Barnard College’s Jonathan Reider of Barnard College reminds us in a New York Times op-ed today that this is the 50th anniversary of the publication of Martin Luther King’s “Letter From a Birmingham Jail,” one of King’s most-quoted writings. Reider uses this occasion–and the righteous indignation that the Letter often expressed–to challenge a conventional view (particularly among conservatives) of King as a “champion of American exceptionalism” who believed and taught that “the magnificent words of the Constitution and the Declaration of Independence” were the key not only to civil rights for African-Americans but for the proper ordering of civil society generally.
Reider doesn’t have much problem finding passages in King’s letter expressing “black anger” and asserting that African-Americans would have to seize equal rights from an unwilling and often-uncaring white majority.
In a line worthy of Malcolm X decrying white “tricknology,” King savaged what he saw as white mendacity: “This ‘Wait!’ has almost always meant ‘Never.’ ” His target was not the Ku Klux Klan, but a vast majority of “moderate” Americans, including the Kennedy administration, who had urged him to postpone the protests. Presumably, they meant never, too.
Such passages are indeed helpful in combatting the myth that King was some sort of supra-historical prophet calling on everyone–African-Americans as well as white folk–to forget about race and racism and simply become proud Americans with no particular concern for his own long-suffering community.
But I think Reider understates a key element of King’s message that was as prominent in “Letter From a Birmingham Jail” as any references to America’s founding ideals or to black “self-sufficiency”: the Judeo-Christian heritage as expressed in Jesus’ radical egalitarianism and the willingness of the Jewish prophets to call down divine wrath on their own wicked societies. King was, after all, a Christian minister, and the Letter was actually addressed to the white clergy of Birmingham, who were urging the end of civil rights “disturbances.” Just as he often shamed “moderate” or even “liberal” white politicians to live up to their stated values, King with justifiable anger sought to shame ministers of the Gospel who forever sought excuses for maintaining injustice and blaming the victims of violence for the “trouble” they had caused.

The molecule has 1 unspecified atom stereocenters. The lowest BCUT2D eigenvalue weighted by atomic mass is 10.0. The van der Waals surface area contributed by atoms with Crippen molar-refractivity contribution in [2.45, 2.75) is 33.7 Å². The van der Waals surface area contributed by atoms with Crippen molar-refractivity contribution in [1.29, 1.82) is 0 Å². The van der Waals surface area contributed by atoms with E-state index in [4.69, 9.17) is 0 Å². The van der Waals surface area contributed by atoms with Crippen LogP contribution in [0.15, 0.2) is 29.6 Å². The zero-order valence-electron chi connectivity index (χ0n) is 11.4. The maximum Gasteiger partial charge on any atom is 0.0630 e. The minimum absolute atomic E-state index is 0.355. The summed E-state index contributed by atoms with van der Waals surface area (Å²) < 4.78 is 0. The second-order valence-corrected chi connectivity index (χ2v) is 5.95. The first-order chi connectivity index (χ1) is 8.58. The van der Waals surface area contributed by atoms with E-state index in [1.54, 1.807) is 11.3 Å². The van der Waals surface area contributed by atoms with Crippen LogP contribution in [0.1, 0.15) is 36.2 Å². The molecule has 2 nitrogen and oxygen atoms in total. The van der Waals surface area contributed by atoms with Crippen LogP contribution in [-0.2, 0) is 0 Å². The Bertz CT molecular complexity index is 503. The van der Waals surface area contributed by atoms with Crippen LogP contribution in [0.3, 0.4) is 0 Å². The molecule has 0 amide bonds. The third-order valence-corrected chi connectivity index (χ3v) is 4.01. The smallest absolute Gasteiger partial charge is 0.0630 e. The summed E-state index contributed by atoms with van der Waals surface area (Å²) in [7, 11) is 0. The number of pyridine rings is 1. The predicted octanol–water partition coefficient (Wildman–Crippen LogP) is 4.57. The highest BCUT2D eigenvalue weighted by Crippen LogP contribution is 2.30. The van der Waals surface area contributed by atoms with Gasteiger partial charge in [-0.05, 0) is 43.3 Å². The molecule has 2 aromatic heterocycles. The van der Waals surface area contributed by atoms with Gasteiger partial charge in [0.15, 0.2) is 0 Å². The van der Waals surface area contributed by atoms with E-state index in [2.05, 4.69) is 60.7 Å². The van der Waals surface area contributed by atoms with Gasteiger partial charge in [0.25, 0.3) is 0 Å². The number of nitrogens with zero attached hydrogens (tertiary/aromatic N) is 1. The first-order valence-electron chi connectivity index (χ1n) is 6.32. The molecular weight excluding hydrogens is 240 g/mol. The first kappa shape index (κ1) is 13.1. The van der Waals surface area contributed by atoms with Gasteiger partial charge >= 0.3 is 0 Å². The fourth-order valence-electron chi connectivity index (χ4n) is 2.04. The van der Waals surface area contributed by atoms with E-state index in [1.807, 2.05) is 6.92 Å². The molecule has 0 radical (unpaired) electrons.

These dual but ever-present themes in King’s writings and sermons of asking white Americans to live up to the civic and to the religious values they claimed to live by can be easy to conflate nowadays, when conservatives so often claim a monopoly on both. But the teachings of Jefferson, Jeremiah and Jesus have always co-existed in uneasy tension and sometimes dynamic synergy. Just as the American revolutionary tradition is always a challenge to the political status quo, so too is the American religious tradition a continuing challenge to moral complacency–very often a complacency exemplified, as it was in Birmingham in 1963, by religious leaders.
So Reider is correct that re-reading King’s actual words is a necessary antidote to efforts to domesticate this “fiery” leader into a validator of America as a “color-blind society” where the abolition of Jim Crow accomplished everything for which the civil rights movement struggled. But those words reflected not just righteous anger at a white society that had fought tooth and nail to maintain inequality over two centuries, but a prophetic demand that pious believers had better stop rationalizing evil or face consequences far more fateful than the embarrassment and inconvenience caused by non-violent protesters.